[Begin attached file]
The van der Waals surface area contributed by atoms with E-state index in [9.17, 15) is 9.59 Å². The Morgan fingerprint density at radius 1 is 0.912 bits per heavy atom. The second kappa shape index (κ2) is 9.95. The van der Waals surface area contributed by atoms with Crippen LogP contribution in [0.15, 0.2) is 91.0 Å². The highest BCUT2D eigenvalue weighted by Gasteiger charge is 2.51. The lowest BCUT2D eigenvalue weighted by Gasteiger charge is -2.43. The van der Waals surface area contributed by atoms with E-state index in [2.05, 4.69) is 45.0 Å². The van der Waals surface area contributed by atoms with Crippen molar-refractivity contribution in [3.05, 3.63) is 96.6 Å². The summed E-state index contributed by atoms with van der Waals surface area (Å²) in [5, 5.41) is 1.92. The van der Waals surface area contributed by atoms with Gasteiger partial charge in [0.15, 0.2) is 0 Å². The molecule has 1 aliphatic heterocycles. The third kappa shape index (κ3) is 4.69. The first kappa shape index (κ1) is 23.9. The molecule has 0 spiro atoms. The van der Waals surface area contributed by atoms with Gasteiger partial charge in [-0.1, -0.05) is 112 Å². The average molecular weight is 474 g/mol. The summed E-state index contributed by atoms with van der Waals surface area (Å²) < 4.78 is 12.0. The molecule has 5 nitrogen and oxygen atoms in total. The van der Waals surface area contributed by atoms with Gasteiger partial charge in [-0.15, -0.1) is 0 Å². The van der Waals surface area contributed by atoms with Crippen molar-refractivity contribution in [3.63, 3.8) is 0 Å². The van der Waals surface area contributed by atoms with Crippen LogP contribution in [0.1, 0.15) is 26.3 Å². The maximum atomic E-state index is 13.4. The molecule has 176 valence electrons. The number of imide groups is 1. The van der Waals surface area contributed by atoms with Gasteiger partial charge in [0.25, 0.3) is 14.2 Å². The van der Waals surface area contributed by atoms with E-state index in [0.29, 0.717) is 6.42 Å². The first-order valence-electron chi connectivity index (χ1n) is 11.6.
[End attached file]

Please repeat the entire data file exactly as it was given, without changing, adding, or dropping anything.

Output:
The van der Waals surface area contributed by atoms with E-state index in [9.17, 15) is 9.59 Å². The Morgan fingerprint density at radius 1 is 0.912 bits per heavy atom. The second kappa shape index (κ2) is 9.95. The van der Waals surface area contributed by atoms with Crippen LogP contribution in [0.15, 0.2) is 91.0 Å². The highest BCUT2D eigenvalue weighted by Gasteiger charge is 2.51. The lowest BCUT2D eigenvalue weighted by Gasteiger charge is -2.43. The van der Waals surface area contributed by atoms with E-state index in [2.05, 4.69) is 45.0 Å². The van der Waals surface area contributed by atoms with Crippen molar-refractivity contribution in [3.05, 3.63) is 96.6 Å². The summed E-state index contributed by atoms with van der Waals surface area (Å²) in [5, 5.41) is 1.92. The van der Waals surface area contributed by atoms with Gasteiger partial charge in [0.15, 0.2) is 0 Å². The molecule has 1 aliphatic heterocycles. The third kappa shape index (κ3) is 4.69. The first kappa shape index (κ1) is 23.9. The molecule has 0 spiro atoms. The van der Waals surface area contributed by atoms with Gasteiger partial charge in [-0.1, -0.05) is 112 Å². The average molecular weight is 474 g/mol. The summed E-state index contributed by atoms with van der Waals surface area (Å²) < 4.78 is 12.0. The molecule has 5 nitrogen and oxygen atoms in total. The van der Waals surface area contributed by atoms with Gasteiger partial charge in [-0.15, -0.1) is 0 Å². The van der Waals surface area contributed by atoms with Crippen molar-refractivity contribution in [3.63, 3.8) is 0 Å². The van der Waals surface area contributed by atoms with Crippen LogP contribution in [0.1, 0.15) is 26.3 Å². The maximum atomic E-state index is 13.4. The molecule has 176 valence electrons. The number of imide groups is 1. The van der Waals surface area contributed by atoms with Gasteiger partial charge in [0.25, 0.3) is 14.2 Å². The van der Waals surface area contributed by atoms with E-state index in [0.29, 0.717) is 6.42 Å². The first-order valence-electron chi connectivity index (χ1n) is 11.6.